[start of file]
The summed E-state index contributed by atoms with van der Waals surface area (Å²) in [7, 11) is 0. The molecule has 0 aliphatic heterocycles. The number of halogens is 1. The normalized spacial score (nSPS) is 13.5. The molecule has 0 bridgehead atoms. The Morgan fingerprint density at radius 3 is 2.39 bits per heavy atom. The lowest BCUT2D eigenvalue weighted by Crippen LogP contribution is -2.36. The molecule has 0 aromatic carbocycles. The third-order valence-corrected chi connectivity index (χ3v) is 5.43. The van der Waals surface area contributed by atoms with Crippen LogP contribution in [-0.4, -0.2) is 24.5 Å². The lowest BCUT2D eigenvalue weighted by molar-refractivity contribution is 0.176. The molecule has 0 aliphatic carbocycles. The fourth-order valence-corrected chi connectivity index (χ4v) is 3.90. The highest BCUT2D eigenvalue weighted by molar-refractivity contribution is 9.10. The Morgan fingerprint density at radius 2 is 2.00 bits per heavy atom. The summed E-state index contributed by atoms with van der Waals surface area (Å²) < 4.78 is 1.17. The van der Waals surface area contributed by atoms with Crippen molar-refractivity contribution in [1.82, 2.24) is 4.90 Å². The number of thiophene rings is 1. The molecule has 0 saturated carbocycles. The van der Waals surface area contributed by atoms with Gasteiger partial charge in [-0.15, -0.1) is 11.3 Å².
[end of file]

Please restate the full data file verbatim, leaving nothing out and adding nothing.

The summed E-state index contributed by atoms with van der Waals surface area (Å²) in [7, 11) is 0. The molecule has 0 aliphatic heterocycles. The number of halogens is 1. The normalized spacial score (nSPS) is 13.5. The molecule has 0 bridgehead atoms. The Morgan fingerprint density at radius 3 is 2.39 bits per heavy atom. The lowest BCUT2D eigenvalue weighted by Crippen LogP contribution is -2.36. The molecule has 0 aromatic carbocycles. The third-order valence-corrected chi connectivity index (χ3v) is 5.43. The van der Waals surface area contributed by atoms with Crippen LogP contribution in [-0.4, -0.2) is 24.5 Å². The lowest BCUT2D eigenvalue weighted by molar-refractivity contribution is 0.176. The molecule has 0 aliphatic carbocycles. The fourth-order valence-corrected chi connectivity index (χ4v) is 3.90. The highest BCUT2D eigenvalue weighted by molar-refractivity contribution is 9.10. The Morgan fingerprint density at radius 2 is 2.00 bits per heavy atom. The summed E-state index contributed by atoms with van der Waals surface area (Å²) < 4.78 is 1.17. The van der Waals surface area contributed by atoms with Crippen molar-refractivity contribution in [1.82, 2.24) is 4.90 Å². The number of thiophene rings is 1. The molecule has 0 saturated carbocycles. The van der Waals surface area contributed by atoms with Gasteiger partial charge in [-0.15, -0.1) is 11.3 Å².